By including non-figurative painting within his site-specific installation practice, He Xiangyu shifts the emphasis from the optical space of the frame to the relationship between object, space, and viewer. Simultaneously philosophical and socially aware, these cerebral installations address both perceptual concerns and the ramifications of consumer culture. Zhao Zhao makes use of oil painting but creates a dissonance between academic references and provocative or ambiguous subject matter. In fact, Zhao has no identifiable style; rather, the pluralism of his work challenges art historical genres and cultural ideologies. Guo Hongwei’s hyper-realistic watercolors feel taxonomic, marking a desire to classify something beyond the rational. In addition to these watercolors, Guo’s practice encompasses video, sculpture, bookbinding, and mapmaking, all of which contemplate the poetics of objects. Beyond questions of medium, these artists demonstrate a certain vitality in their work, a creative impulse that has little to do with formal training.
One manifestation of the increasing bond between contemporary art and academia is the controversial PhD in art practice. Although the degree itself differs from country to country and institution to institution, it serves as an option for those who move between art and knowledge production. Most PhDs in fine art emphasize practice-led research, an ambiguous term that refers not only to written theory; rather, an artist’s practice itself can function as research. In the United States, art practice PhDs are usually offered in conjunction with other departments, such as art history or film studies. Such programs, like Transart Institute’s low-residency Creative Practice PhD program and the University of California San Diego’s Art Practice concentration, see the distinction between theory and practice as an artificial boundary. Writing may not necessarily be practice, and practice may not necessarily be writing—writing can be part of one’s practice, or even the practice itself.
This ongoing discourse of “artistic knowledge” and “artistic research” is rarely ever mentioned in China, however, which has a much more recent tradition of art practice PhDs. These concepts are not far from artist Lü Shengzhong’s version of experimental practice. As founder of CAFA’s Experimental Art Department, Lü’s intention was to provide a space encompassing conceptual art and unconventional media that could create dialogue between art academies and the public. Although the department does have a PhD program, its few students are more interested in remaining within the academic system than navigating the art world. Research and writing are a major component of the PhD, but they need not have a direct relationship with the student’s practice.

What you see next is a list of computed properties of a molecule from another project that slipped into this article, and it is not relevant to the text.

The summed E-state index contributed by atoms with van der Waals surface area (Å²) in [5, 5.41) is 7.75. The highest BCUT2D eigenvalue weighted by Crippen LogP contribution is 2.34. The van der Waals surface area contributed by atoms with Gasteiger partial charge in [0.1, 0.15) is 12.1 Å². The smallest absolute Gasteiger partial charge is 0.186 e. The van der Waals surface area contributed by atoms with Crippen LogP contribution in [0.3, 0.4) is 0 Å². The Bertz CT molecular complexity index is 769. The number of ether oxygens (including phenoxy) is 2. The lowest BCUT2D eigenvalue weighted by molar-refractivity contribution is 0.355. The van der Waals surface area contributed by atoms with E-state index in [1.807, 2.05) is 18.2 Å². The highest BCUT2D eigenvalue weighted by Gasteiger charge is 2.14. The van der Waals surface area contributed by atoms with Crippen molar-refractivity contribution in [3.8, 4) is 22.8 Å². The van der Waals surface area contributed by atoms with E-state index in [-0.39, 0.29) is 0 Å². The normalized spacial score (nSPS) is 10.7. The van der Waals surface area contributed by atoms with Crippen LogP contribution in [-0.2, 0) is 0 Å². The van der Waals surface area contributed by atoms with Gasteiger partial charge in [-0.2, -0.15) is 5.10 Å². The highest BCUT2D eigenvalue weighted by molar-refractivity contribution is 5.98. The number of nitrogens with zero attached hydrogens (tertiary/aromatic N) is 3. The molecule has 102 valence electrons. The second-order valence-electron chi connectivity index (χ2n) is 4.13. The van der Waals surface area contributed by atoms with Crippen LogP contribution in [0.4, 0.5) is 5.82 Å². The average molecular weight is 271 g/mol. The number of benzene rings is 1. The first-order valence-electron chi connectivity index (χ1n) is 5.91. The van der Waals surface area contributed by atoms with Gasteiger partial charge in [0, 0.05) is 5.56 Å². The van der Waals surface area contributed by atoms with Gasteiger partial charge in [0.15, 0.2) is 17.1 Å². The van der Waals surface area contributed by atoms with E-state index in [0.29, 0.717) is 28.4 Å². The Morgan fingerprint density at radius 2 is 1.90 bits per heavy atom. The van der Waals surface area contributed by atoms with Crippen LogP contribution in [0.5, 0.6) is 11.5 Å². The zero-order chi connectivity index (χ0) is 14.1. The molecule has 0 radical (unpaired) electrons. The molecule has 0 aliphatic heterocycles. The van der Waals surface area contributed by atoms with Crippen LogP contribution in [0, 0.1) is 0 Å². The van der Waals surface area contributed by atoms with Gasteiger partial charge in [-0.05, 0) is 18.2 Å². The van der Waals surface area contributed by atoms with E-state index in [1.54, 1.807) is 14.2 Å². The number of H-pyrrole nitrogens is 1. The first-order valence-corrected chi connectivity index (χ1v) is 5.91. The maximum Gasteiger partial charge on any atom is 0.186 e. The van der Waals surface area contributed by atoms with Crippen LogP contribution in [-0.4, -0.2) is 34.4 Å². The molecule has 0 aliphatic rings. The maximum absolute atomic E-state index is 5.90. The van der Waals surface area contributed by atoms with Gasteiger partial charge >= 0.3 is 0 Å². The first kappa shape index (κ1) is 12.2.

While experimental art departments draw on western MFA programs, contemporary art education in China is evolving on its own terms. Part of the reason such a gap exists between what goes on in the art world and art academies is that art degrees are still standardized all the way down to the application process, which adheres to the Chinese gaokao, or national entrance exam. This pedagogical model raises broader questions: as art becomes increasingly conceptual and philosophical, will artistic training be even more distanced from technique and skill? Will writing come to play a larger role? We are moving towards a contemporary ideal in which the artist is a critic and philosopher expected to seamlessly bridge the diminishing gap between theory and practice. As art is put into words, visual language becomes written and vice versa, opening the door to something truly experimental.
（1）Jerry Saltz, “Generation Blank,” New 1 York Magazine. June 19, 2011.